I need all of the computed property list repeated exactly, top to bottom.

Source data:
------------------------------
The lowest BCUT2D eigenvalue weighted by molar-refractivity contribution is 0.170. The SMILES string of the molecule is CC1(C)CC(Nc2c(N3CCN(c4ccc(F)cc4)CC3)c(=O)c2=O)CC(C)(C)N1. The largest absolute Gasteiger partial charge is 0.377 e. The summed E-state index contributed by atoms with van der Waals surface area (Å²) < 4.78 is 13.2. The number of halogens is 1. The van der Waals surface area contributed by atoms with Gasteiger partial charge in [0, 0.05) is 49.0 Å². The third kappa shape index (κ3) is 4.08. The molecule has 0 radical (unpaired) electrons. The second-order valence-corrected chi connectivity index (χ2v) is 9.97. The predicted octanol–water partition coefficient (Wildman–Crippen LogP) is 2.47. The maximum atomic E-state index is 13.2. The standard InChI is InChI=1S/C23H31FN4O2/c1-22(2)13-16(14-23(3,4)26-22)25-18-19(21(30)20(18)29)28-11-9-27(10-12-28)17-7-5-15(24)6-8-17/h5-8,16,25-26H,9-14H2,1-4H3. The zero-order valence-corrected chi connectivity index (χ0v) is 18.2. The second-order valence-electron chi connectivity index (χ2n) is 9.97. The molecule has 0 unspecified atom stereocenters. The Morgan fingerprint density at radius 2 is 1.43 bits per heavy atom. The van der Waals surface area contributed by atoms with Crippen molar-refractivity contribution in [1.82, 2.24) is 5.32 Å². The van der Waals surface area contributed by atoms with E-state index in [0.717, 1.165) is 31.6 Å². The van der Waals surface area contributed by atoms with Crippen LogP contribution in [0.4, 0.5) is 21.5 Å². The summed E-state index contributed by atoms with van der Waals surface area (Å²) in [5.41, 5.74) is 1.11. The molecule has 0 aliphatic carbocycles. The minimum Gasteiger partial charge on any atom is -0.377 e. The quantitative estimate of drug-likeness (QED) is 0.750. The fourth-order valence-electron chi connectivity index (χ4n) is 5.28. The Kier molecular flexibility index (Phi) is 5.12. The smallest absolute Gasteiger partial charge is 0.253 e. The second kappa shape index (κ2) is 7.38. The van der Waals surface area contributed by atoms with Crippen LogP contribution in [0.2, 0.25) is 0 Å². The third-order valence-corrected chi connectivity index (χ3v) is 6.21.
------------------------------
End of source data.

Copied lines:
The lowest BCUT2D eigenvalue weighted by molar-refractivity contribution is 0.170. The SMILES string of the molecule is CC1(C)CC(Nc2c(N3CCN(c4ccc(F)cc4)CC3)c(=O)c2=O)CC(C)(C)N1. The largest absolute Gasteiger partial charge is 0.377 e. The summed E-state index contributed by atoms with van der Waals surface area (Å²) < 4.78 is 13.2. The number of halogens is 1. The van der Waals surface area contributed by atoms with Gasteiger partial charge in [0, 0.05) is 49.0 Å². The third kappa shape index (κ3) is 4.08. The molecule has 0 radical (unpaired) electrons. The second-order valence-corrected chi connectivity index (χ2v) is 9.97. The predicted octanol–water partition coefficient (Wildman–Crippen LogP) is 2.47. The maximum atomic E-state index is 13.2. The standard InChI is InChI=1S/C23H31FN4O2/c1-22(2)13-16(14-23(3,4)26-22)25-18-19(21(30)20(18)29)28-11-9-27(10-12-28)17-7-5-15(24)6-8-17/h5-8,16,25-26H,9-14H2,1-4H3. The zero-order valence-corrected chi connectivity index (χ0v) is 18.2. The second-order valence-electron chi connectivity index (χ2n) is 9.97. The molecule has 0 unspecified atom stereocenters. The Morgan fingerprint density at radius 2 is 1.43 bits per heavy atom. The van der Waals surface area contributed by atoms with Crippen molar-refractivity contribution in [1.82, 2.24) is 5.32 Å². The van der Waals surface area contributed by atoms with E-state index in [0.717, 1.165) is 31.6 Å². The van der Waals surface area contributed by atoms with Crippen LogP contribution in [0.4, 0.5) is 21.5 Å². The summed E-state index contributed by atoms with van der Waals surface area (Å²) in [5.41, 5.74) is 1.11. The molecule has 0 aliphatic carbocycles. The minimum Gasteiger partial charge on any atom is -0.377 e. The quantitative estimate of drug-likeness (QED) is 0.750. The fourth-order valence-electron chi connectivity index (χ4n) is 5.28. The Kier molecular flexibility index (Phi) is 5.12. The smallest absolute Gasteiger partial charge is 0.253 e. The second kappa shape index (κ2) is 7.38. The van der Waals surface area contributed by atoms with Crippen LogP contribution in [0.2, 0.25) is 0 Å². The third-order valence-corrected chi connectivity index (χ3v) is 6.21.